Rules, Tools and the Power of Narrative

By CM Taylor

CM Taylor is a novelist and a screenwriter. He teaches on the new mentored Retreat West course ‘The Novel Creator’. Here, he outlines his approach to teaching writing.

Between the idea
    And the reality
    Between the motion
    And the act
    Falls the Shadow
    Between the conception
    And the creation
    Between the emotion
    And the response
    Falls the Shadow

Above is a (slightly excised) quote from T S Eliot’s 1925 poem The Hollow Men, and while Eliot was writing more broadly about the human condition it seems true that in so doing he also knowingly defined the central burden of the writer. Namely: how do you move clearly from intention (the idea, the motion, conception, the motion) to the finished work (the reality, the act, the creation, the response)?

How do you turn that itch, that distant glimpse of shy meaning, that feeling that every writer has about wanting to say something far off; how do you turn that into a sculpted, true, finished thing?

How do you move from inspiration to form?

Please, let me tell you a story.

In the year 2000 I was sat in my then lounge in Brussels in a patch of sunlight and the idea hit me that I was going to write a book about cows. Thunk! The inspiration came down, and as someone who believes in honouring inspiration, who has some pure, Jungian faith in messages received from inside, I went with it. As I always do.

Six years later, after researching natural history, domestication, evolution, agriculture, bleeding etc, I had finished a book which had cost me countless hours of cursing and swearing and research and discombobulation. Crucially, the book was really bad.

Between the idea and the reality falls the shadow.

Fast forward to 2014, and I’m sat in a taverna in Spain and – Thunk! – suddenly I know I’m going to write a book about an expat couple, one of whom wants to move home and one of whom wants to stay on.

Four years later, after doing barely any research at all, and I’ve written the most emotionally-satisfying and honest piece I’ve ever written and it’s out, published by Duckworth.

What’s the difference?

In a word, structure.

Between those two dates – as well as having kids and jobs and such things – I had worked extremely hard to develop an understanding of the underlying principles of story structure, and – this is the crucial bit – I had worked out how to use storytelling principles in service to my inspiration.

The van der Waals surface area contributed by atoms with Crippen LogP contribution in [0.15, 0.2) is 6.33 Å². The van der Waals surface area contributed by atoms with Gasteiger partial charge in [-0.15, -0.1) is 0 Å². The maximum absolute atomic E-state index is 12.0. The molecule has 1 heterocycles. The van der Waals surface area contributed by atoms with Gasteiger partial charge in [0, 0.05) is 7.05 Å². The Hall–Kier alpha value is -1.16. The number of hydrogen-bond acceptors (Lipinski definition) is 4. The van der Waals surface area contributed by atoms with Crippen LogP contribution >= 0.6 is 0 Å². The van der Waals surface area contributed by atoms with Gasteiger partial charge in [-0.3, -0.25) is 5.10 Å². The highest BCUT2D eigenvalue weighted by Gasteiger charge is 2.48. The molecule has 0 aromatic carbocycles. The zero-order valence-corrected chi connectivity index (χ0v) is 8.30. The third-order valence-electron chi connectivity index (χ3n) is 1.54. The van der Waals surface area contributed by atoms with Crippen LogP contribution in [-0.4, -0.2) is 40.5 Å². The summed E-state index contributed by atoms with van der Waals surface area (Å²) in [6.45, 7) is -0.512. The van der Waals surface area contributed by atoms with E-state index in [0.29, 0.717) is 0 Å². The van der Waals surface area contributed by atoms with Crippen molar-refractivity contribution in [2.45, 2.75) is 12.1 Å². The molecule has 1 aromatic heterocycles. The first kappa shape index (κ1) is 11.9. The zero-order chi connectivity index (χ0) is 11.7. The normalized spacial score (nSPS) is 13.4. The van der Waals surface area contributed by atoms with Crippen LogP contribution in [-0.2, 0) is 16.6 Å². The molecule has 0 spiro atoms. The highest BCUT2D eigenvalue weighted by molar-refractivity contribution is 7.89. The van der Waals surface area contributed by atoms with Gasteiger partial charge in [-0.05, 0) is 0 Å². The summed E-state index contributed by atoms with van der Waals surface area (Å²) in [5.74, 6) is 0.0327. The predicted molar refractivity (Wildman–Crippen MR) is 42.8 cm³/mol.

I’d read the works of story-telling theorists (Aristotle, Jung, Campbell, Booker, Field, Snyder, Vonnegut, Marks, Pixar, Yorke, etc) many – but not all – of whom said or implied or assumed that you must tell a story one way, and your story must have certain elements. I’d wrestled with act structure and the mid-point and point of view and the crisis and the inciting incident and the act one turn and the death experience and the character arc and the hero’s journey and the monomyth and the archetypes and the difference between story and plot – and I found what I read to be formative and useful and fortifying. But some of the approaches outlined left me cold, while some lit me up; plus, much of it seemed contradictory, arbitrary, brimming with macho stipulation.

I realised that writings on the underlying structures of story were tools not rules.

These tools either helped fan the flames of my initial inspirations, or they did not. My initial inspiration which emerged from my feelings and my experience was the cardinal thing, the sacred fuel, the whole reason and justification and motivation to write, without which I had no reason at all to write, and if the things I was reading from story-telling gurus did not back that up, then I just walked away.

That’s why almost every lecture I give begins with George Orwell’s rules of writing from his 1946 essay Politics and the English Language. Now the first five of Orwell’s rules warn sensibly against the passive voice and cliché and against verbosity and shallow intellectualism, etc, but then the sixth rule says this: Break any of these rules sooner than saying anything outright barbarous.

And I love that. It has helped me immeasurably.

That’s my attitude to teaching and practice.

Use the rules, don’t let them use you. Break any of them rather than allow them to falsify your experience, your truth about life. Knowledge of storytelling craft is there to endorse and develop your unique perception. Craft should be a buoyancy aid not a millstone, to help your personal artistic truth from falling lost into the shadow.

That’s why I make theme – what a writer’s work is about – central to my storytelling teaching and practice, and why I develop character and plot from theme. Theme, meaning, inspiration is the soul of the work.

So, can creative writing be taught? Some say no it can’t. But as someone who has seen with his own eyes many, many writers develop thrillingly through the application of craft to their art, I know it can be taught. Absolutely.

But I think it can only be taught usefully in a non-stipulative way which privileges and endorses the writer’s personal experience and bears in mind that the more formulas you apply to writing the more formulaic the writing becomes.

Oh, and there’s a second condition needed for creative writing to be usefully taught – that the writer has to absolutely work their arse off. And there’s not one single thing any teacher can do to guarantee that.

Find out more about Retreat West’s mentored ‘The Novel Creator’ course, and check out testimonials from previous students, here.

Head to CM Taylor’s website for more on his writing, editing and teaching work.